Is Now the Best Time to Buy a Home?

There’s no crystal ball to predict the future of mortgage interest rates or home prices. So, ask yourself these five questions to help determine if now is the best time for you to buy a home:

1. What is the current interest rate?

In 2018, mortgage interest rates for a 30-year fixed-rate loan have topped 4.5 percent, markedly different from the past two years, which saw rates stay near or under 4 percent. Still, interest rates are expected to stay below the historic average, which is around 7 percent, making home ownership relatively affordable. If you can qualify for an interest rate at the current rate or below, you may want to consider securing that rate now, before the rates jump. Even the smallest of changes in interest rates can affect how many dollars you dish out during the life of your loan.

2. Are home prices affordable?

Prices increased nationally by 5.4% in 2017, compared with 5.8% in 2016, according to Clear Capital, a provider of real estate data and analysis. CoreLogic, a financial data and analytics company, forecasts that prices will rise by about 4% in 2018, reverting to their historical pace.

These rising home prices are due, in part, to a strong economy and job market. Additionally, spring and summer is the busiest season for real estate, which means prices generally rise during the hottest months of the year.

Housing analysts believe the market will cool off and prices will come down in 2018. If you can wait a few months, you could see more competitive prices, as the housing inventory is typically more robust during the fall and winter seasons.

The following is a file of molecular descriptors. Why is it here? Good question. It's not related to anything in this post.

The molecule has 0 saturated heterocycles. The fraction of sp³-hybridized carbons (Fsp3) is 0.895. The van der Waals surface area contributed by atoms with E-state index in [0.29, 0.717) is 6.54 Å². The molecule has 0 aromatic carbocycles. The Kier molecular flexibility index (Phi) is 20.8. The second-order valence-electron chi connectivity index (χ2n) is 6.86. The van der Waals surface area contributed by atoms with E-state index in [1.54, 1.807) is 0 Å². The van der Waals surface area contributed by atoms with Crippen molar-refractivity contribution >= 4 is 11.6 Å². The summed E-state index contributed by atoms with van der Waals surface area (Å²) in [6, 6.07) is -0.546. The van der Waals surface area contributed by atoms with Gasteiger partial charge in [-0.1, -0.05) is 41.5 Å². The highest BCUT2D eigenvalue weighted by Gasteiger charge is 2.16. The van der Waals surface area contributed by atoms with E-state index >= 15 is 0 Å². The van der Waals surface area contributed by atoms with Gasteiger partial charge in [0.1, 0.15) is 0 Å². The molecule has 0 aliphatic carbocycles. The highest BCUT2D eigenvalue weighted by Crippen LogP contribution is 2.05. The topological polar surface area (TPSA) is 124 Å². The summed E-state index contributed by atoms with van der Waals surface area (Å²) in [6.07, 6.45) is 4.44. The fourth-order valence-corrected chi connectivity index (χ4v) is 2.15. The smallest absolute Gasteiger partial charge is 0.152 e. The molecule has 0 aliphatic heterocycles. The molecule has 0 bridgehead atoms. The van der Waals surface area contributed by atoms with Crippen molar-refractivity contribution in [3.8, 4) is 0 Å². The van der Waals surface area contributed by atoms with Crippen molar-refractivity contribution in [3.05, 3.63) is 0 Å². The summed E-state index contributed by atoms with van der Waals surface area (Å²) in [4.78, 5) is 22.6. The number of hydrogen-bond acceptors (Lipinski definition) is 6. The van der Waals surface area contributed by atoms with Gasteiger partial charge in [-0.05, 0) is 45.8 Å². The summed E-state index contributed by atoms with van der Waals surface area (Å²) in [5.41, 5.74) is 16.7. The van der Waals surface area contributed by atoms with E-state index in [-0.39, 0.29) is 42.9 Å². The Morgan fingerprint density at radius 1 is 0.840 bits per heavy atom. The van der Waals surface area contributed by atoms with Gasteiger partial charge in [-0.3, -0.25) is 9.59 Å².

3. Is your credit in order?

Even if the real estate market looks promising, you should first make sure that you are creditworthy before you shop for the house of your dreams.

When you apply for a mortgage, your lender will pull your credit reports to help determine the terms and interest rate of your loan. In general, higher credit scores will qualify you for a lower interest rate. But don’t wait for your lender to pull your reports—order your copies now so that you better understand your profile as a borrower and are familiar with the information your lender may see.

If you find any inaccurate information in your credit reports, file a dispute with the credit reporting agency that furnished the report before applying for your loan.

4. Have you budgeted for housing expenses?

Make sure you have budgeted for your home’s down payment, which can be as high as 20 percent of the purchase price for a conventional loan. Closing costs and moving expenses will also quickly increase your total expenses.

To help you determine which house you can afford, plan to spend 25 to 33 percent of your gross monthly income on your housing expenses. The exact amount you spend on housing will depend on how conservative you want to be with your money and what you spend on your other debt payments.

5. Are you familiar with your local real estate market?

Once you’ve selected your neighborhood, keep a close eye on the local real estate market. Keep track of home prices in the area, monitor how many houses are on the market and how long it takes for them to be sold.


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